Red Cross in need of money, blood
The American Red Cross disaster fund is running a deficit and its blood supply is dangerously low, President Marsha Johnson Evans said Wednesday in a plea for donations. The Red Cross' financial picture has been deteriorating for months because of a drop in contributions and a spate of disasters in 2003 _ wildfires and mudslides in California, the Northeast power blackout, Hurricane Isabel and about 500 tornadoes. The organization laid off workers last summer and has been shifting money from other operations into its empty Disaster Relief Fund, which Evans said should hold a $60-million reserve. Blood donations also are down, in part because of a bad flu season.
You do the crime, they do the time
The Danish government asked for an investigation Wednesday after a news report that some people convicted of minor offenses are paying others to serve their time in prison. The Ekstra Bladet daily newspaper reported about 100 people have been standing in for others, at a cost of about $166 per day. How do the stand-ins get away with it? When they arrive in prison, they use the convict's National Civil Register card, which carries no photo or fingerprints, as their sole identification. The prison board said it was aware of six such cases in the past seven years.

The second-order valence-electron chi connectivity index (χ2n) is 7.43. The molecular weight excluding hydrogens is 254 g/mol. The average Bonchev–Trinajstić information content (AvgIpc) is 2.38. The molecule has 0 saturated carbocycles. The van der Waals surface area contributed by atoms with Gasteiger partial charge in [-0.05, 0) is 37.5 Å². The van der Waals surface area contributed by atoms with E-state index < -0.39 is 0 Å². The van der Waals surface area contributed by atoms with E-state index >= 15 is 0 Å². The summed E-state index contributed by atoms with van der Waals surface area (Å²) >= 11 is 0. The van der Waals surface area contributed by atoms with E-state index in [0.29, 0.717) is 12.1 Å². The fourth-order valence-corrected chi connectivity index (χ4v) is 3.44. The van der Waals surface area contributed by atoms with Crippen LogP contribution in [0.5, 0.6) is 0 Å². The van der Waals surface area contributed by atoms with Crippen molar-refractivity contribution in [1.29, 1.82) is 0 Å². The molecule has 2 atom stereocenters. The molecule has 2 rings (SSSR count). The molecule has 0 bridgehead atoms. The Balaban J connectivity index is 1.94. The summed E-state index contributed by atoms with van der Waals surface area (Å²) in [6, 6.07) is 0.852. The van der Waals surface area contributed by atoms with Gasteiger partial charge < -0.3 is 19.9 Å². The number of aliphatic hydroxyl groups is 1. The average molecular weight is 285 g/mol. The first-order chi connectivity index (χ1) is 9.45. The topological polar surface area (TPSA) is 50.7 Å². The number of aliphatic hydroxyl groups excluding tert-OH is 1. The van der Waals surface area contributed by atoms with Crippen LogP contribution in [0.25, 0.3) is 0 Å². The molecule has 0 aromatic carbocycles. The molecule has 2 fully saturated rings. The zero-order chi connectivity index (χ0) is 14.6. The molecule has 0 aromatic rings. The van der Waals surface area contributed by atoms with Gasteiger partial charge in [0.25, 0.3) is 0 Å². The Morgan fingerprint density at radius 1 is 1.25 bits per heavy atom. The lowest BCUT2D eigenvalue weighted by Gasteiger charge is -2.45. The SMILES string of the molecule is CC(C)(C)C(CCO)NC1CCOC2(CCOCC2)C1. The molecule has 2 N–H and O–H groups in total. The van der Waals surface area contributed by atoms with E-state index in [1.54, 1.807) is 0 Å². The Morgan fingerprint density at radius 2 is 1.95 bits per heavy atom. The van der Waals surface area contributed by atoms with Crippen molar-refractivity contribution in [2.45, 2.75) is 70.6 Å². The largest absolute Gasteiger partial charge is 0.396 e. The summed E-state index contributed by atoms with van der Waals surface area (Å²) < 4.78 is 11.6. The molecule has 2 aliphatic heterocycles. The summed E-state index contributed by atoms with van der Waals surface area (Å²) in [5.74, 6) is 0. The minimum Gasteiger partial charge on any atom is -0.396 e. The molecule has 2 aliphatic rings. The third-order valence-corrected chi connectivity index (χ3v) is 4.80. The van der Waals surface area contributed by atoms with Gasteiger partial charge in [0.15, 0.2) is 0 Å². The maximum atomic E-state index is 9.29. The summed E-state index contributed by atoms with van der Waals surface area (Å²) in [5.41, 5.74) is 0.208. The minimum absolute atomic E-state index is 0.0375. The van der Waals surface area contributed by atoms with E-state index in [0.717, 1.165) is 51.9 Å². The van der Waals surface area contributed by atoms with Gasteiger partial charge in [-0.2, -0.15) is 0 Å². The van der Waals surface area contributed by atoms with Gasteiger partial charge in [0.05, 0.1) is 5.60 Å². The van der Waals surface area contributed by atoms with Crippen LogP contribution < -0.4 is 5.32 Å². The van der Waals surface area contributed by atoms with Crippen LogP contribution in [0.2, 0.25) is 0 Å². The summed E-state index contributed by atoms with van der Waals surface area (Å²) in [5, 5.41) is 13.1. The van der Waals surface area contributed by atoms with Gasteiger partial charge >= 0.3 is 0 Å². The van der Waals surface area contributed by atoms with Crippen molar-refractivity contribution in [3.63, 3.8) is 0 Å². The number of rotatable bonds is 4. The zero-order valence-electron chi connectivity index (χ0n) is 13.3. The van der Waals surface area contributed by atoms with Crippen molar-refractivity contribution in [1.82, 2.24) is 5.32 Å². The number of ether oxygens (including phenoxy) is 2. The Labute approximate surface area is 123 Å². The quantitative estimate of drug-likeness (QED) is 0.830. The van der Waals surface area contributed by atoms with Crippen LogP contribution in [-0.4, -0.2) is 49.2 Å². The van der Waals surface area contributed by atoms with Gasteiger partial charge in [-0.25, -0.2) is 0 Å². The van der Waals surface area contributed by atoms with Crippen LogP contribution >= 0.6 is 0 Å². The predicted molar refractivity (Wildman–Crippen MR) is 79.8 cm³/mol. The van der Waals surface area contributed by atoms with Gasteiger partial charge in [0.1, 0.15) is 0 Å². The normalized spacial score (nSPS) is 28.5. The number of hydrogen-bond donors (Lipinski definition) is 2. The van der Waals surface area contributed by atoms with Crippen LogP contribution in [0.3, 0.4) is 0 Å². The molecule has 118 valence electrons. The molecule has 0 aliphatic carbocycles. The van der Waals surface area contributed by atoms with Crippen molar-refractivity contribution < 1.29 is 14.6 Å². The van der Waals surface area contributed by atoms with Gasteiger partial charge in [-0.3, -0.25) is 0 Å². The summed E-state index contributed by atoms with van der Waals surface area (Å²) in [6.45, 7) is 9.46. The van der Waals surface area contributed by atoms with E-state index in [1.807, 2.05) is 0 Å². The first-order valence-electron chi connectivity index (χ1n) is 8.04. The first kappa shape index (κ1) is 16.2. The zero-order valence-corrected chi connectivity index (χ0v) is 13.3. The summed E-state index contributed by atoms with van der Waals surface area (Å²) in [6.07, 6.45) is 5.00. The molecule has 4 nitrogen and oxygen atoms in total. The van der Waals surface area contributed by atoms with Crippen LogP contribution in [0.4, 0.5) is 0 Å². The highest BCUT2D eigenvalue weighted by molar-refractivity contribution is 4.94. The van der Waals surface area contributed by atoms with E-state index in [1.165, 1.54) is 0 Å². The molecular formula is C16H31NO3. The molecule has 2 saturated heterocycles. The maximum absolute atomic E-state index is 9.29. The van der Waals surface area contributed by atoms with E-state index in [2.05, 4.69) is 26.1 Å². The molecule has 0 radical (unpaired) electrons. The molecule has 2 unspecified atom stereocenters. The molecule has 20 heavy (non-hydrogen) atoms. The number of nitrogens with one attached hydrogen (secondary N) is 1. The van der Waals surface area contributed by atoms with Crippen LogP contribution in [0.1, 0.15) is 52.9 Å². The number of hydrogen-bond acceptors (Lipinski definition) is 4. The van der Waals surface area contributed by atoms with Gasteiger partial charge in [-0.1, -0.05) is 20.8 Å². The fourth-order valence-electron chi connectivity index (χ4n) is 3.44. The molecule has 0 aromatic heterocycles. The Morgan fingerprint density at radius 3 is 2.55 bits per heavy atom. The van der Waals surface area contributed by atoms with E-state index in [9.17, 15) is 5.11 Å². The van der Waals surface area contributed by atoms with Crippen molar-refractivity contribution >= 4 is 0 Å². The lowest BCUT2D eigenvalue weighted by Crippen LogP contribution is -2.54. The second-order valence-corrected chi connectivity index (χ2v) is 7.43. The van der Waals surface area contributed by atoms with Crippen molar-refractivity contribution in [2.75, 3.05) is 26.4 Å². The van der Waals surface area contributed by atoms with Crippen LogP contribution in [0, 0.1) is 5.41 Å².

French scarf ban
Despite protests at home and abroad, the French government took its first formal step toward banning the Muslim head scarf from public schools, adopting the measure in a Cabinet session Wednesday. President Jacques Chirac defended the legislation that would outlaw conspicuous religious symbols from public schools, which some believe is discriminatory. He said France must uphold its secular foundations.
A man who lived in the Ciudad Juarez, Mexico, house where 11 bodies were discovered told police he helped kill and bury victims in his back yard at the behest of drug smugglers _ and he thinks there are more dead to be found, a prosecutor said Wednesday. Police were tearing up the back yard at the house rented by Alejandro Garcia, who was arrested Tuesday, Deputy Attorney General Jose Luis Santiago Vasconcelos said. He said officials also plan to search six more homes in Ciudad Juarez.
Escalating a sporadic, 35-year-old protest campaign, opponents of Canada's seal hunt are advocating a travel boycott, pushing their cause in the U.S. Senate, even recruiting Paris Hilton, who wore an antihunt sweatshirt at this month's Sundance Film Festival. Canadian officials say the tactics will fail and the hunt will continue. The new protest initiative began after Canada last year announced a quota of 975,000 seals that could be killed off Labrador and Newfoundland through 2005.